In 1985, the Sunday School Board of the Southern Baptist Convention (SBC) announced plans for a brand-new denominational hymnal.
The process that was set in place demonstrated an unprecedented effort at representation and reflection of the Convention. Wesley Forbis, director of the Sunday School Board music department and editor of the new hymnal, promised that the songbook would illustrate "a unity in evangelistic message and [a] diversity of worship practices that characterize music in Southern Baptist churches." (1) Plans were drawn up, various committees formed, and surveys sent out to churches across the United States to track hymn usage, musical preferences, and thematic concerns. It was promised that this new hymnal would be a beacon of unification among Southern Baptists.
At the same time that the hymnal was announced, the Convention was walking through the most tumultuous controversy of its existence, a rupture so great that as early as 1987 Southern Baptist historian E. Glenn Hinson said (somewhat prophetically) that the only resolution for the denomination was for the two warring factions to "divorce." (2) Dubbed variously "The Controversy," "The Conservative Resurgence," or "The Fundamentalist Takeover," a strategic push by a small group of like-minded leaders touting biblical inerrancy and patriarchal gender roles had grown into a full-fledged campaign to remake the SBC.
As lines were drawn, the issue of women's ordination and the broader question of gender roles in the church and home became one of the primary fields on which the battle was waged. Historian Elizabeth Flowers suggests that, in fact, the debate over women's ordination was the defining factor in the controversy, since--in the minds of the new conservatives--how one answered the question of women's ordination settled one's position in the inerrancy and doctrine debate. (3) Seth Dowland concurs, arguing that gender and scripture became entangled or, perhaps, strategically employed by new conservatives such that "defenders of the new patriarchy placed adherence to biblical gender norms at the heart of theological orthodoxy."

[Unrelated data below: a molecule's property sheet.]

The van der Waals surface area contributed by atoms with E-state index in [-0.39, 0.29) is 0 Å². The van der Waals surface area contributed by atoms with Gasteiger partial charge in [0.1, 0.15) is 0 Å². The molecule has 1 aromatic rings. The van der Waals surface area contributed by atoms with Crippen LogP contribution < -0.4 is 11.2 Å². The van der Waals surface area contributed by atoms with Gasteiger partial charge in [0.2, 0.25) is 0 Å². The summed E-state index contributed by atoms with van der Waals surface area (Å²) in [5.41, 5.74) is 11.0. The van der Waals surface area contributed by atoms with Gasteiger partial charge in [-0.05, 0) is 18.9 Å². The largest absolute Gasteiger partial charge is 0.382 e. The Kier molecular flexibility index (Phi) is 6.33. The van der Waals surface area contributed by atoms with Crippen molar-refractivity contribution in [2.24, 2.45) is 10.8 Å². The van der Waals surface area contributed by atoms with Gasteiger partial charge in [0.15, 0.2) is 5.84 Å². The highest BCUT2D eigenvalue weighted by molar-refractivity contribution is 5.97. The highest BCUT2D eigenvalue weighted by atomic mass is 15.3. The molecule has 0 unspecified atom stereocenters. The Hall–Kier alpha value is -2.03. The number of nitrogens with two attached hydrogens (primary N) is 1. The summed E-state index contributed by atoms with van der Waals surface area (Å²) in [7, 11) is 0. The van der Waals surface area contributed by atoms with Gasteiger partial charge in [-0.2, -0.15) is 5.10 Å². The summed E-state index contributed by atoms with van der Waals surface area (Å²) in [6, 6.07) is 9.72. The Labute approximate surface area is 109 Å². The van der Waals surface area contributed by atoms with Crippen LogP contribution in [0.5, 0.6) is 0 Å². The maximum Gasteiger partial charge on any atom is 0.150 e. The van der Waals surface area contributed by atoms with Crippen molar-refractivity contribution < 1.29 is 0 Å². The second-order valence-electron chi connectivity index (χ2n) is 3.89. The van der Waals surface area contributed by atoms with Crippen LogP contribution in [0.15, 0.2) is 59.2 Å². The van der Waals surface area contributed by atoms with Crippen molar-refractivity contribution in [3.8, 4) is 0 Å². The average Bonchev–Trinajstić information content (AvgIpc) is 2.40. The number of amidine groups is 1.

The creation of the hymnal at such a pivotal moment invites questions. If Flowers and Dowland are correct that gender roles played an essential role in the rupture of the SBC, with a "new patriarchy" being the governing principle of the conservative turn, how might that have affected the compilation of the 1991 Baptist hymnal? If there was indeed a concern about feminization or the weakening of gender boundaries and traditional ideals of masculinity and femininity, was this concern reflected in the corpus offered to singing Southern Baptists? Given the emphasis on theological precision, what can the new materials introduced into the hymnal tell us about the rigidity (or permeability) of theological boundaries of gender in the minds of the committee members?
Hymns have long been seen as a way into broader questions of denominational identity and theological controversy. Hymnals, for their part, are useful instruments that church leaders have used both to reflect and to shape theological emphases, for hymnals are both revered as sacred and seen as temporal and functional rather than timeless....